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Discovered: a 'dirty secret' of science, StarCraft's research value, how exercise effects the depressed, and three's a trend when it comes to doctor hygiene studies.

  • StarCraft is a gift to science.  Thankfully, as Scientific American reports, video gaming "research has reached a turning point: psychologists are no longer asking only whether the violence in some games corrupts young minds, or whether games are dangerously addictive, thus corrupting young minds." Well, some still are, but anyway, it's good to see some new vein being explored. So, why is StarCraft so important? "That intellectual rigor and the corresponding data trail, multiplied across hundreds of thousands of players worldwide, makes StarCraft an unparalleled resource that scientists are only now tapping for the study of attention, multitasking, and learning." Lots of data to mine, it seems. So, in a little bit when all these studies presumably hit headlines, and you wonder why participants in all these multi-tasking studies seem like StarCraft gamers, you now will know why. [Scientific American]
  • Problem: a lot of groundbreaking studies can't be replicated. As we've noted before, the pressure to deliver the "first," "groundbreaking," or attention-grabbing findings might be taking a toll on researchers. Today, the Wall Street Journal is pushing another trend. "This is one of medicine's dirty secrets: Most results, including those that appear in top-flight peer-reviewed journals, can't be reproduced." If finding's can't be reproduced, it cast's doubts on their validity. The Journal cites a few innocuous theories for why this is, one being that the lab methods are getting "more sophisticated" and that "more variables there are in an experiment, the more likely it is that small, unintended errors will pile up." But, as anyone who's glanced at Retraction Watch blog has noticed, there's also been a reported rise in errors, which The Journal also originally reported. [The Wall Street Journal]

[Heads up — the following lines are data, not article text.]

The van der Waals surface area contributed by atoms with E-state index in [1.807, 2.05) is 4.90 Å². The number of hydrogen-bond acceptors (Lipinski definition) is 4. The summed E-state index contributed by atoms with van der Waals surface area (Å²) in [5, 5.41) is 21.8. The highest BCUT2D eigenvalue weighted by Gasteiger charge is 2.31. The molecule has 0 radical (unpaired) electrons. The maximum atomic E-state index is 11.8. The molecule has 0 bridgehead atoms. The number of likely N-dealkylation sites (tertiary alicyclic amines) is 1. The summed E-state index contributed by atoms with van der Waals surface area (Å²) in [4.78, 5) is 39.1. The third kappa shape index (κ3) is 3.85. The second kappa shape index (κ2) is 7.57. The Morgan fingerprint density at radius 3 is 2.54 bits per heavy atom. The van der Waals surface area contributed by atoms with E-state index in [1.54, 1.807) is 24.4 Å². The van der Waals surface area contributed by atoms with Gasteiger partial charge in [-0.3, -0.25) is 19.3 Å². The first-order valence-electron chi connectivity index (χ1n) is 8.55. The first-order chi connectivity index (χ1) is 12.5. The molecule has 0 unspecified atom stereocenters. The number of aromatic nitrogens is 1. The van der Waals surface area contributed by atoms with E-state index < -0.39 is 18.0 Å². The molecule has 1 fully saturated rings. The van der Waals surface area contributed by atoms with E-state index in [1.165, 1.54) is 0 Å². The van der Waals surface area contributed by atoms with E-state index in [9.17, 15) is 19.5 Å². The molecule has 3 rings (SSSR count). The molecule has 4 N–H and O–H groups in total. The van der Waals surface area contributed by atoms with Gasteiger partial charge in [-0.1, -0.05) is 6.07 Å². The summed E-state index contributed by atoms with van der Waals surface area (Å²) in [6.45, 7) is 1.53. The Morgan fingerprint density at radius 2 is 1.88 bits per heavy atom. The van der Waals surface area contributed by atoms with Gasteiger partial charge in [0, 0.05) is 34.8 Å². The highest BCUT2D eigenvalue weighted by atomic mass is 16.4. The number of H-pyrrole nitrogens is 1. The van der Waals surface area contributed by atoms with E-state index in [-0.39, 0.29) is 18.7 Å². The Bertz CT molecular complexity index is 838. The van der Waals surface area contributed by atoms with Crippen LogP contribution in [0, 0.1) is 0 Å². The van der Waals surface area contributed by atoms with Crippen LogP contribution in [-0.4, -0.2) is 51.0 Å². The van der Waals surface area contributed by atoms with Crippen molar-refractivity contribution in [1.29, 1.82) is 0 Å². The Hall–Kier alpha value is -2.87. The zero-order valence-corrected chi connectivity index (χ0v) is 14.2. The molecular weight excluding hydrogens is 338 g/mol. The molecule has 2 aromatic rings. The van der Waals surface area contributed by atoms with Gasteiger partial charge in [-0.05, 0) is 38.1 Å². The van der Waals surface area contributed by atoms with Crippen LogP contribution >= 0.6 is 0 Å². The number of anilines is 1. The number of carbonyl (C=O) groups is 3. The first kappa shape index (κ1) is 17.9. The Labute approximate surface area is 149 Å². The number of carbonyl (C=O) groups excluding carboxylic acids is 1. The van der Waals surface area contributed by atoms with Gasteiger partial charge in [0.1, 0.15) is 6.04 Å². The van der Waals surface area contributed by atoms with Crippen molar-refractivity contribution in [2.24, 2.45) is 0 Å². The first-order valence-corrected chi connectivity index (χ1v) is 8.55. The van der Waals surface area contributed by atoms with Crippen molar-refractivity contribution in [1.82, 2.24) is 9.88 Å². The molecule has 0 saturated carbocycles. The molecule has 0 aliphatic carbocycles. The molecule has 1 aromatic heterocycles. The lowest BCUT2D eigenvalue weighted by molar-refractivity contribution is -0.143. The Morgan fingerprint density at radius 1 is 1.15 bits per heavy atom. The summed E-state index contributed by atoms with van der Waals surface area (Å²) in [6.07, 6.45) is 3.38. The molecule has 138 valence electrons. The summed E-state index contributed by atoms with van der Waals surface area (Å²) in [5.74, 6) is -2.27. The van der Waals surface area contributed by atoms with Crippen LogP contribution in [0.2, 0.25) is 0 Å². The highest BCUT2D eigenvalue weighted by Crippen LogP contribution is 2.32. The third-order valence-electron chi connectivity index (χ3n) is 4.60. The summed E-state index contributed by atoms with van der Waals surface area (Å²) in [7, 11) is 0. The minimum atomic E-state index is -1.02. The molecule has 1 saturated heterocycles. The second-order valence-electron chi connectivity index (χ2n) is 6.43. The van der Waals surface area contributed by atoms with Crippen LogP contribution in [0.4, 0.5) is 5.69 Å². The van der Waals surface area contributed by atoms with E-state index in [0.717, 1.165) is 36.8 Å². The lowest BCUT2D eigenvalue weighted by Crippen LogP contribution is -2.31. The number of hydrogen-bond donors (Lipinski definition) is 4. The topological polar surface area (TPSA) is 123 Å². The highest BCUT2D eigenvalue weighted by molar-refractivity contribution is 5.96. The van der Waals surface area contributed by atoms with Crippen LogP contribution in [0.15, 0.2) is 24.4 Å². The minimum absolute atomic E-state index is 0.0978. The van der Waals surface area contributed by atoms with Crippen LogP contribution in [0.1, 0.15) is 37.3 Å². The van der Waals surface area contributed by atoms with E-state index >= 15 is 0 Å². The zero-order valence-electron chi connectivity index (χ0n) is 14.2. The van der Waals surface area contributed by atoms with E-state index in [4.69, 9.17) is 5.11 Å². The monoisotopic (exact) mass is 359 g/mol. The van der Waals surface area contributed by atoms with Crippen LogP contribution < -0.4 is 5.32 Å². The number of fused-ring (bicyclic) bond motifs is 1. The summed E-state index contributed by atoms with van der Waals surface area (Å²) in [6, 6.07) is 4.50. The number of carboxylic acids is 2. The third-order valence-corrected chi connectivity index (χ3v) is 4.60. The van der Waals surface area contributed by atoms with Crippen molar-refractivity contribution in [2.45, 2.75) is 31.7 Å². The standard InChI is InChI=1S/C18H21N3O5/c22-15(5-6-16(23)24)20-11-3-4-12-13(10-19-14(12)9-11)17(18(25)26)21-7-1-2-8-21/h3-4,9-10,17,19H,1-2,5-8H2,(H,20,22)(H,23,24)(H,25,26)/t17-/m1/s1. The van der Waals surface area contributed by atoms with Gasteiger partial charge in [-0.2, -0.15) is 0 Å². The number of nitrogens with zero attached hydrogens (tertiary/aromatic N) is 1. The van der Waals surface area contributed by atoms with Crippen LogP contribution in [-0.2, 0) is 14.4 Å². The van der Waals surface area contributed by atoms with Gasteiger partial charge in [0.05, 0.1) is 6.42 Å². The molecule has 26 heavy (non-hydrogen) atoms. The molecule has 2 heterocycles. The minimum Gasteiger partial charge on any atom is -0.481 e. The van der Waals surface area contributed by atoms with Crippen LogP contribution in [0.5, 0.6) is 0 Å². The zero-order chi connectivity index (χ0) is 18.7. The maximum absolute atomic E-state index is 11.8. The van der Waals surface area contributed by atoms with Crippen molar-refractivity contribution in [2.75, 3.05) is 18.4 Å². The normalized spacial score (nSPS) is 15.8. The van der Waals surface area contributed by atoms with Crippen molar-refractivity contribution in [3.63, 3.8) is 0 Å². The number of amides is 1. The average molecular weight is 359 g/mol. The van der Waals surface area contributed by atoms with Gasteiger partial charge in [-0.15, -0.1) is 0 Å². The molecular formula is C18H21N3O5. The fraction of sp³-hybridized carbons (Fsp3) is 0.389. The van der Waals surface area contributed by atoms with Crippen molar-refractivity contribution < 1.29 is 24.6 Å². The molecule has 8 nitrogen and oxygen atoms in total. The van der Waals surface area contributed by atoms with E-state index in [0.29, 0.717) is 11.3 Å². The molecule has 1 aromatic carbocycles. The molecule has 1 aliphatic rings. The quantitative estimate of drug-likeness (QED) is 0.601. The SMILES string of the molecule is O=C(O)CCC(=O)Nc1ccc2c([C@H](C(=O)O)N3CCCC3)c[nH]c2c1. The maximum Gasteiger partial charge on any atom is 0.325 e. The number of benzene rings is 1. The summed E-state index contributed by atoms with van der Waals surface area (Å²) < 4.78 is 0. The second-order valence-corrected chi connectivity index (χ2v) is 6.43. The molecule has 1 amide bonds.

• A side effect of exercising for the depressed. Sure, you know exercise will make you feel better even though it's easier to wallow in front of Netflix.  But there is a new, interesting study in this vein--one that goes beyond just a "exercise is good for you" finding. The New York Times Well blog parses a study claiming that it takes longer for the depressed to recuperate after exercise. "[C]linical depression may hamper the body’s ability to recover from physical activity, prolonging the amount of time it takes for a depressed person’s heart rate to slow down and return to normal after a workout." The doctor behind the study speculated to the newspaper that "people with major depression have a dysfunctional stress response." [The New York Times Well]
  • Three's a trend with the 'are doctors not washing their hands enough?' studies. It seems like an inconceivable idea, but: In the last month, we've learned that some health care workers don't feel like it's necessary to wash their hands a lot because they wear latex gloves. And that when video cameras were installed in hospitals, doctors washed their hands more (it took surveillance cameras for this?). And today, a new study is touting itself with the headline: "2 out of 3 medical students do not know when to wash their hands." We're just perplexed. Maybe there's a complex answer for these findings about the apparent hand washing hospital problem.  [The Atlantic, Reuters, Eurekalert]

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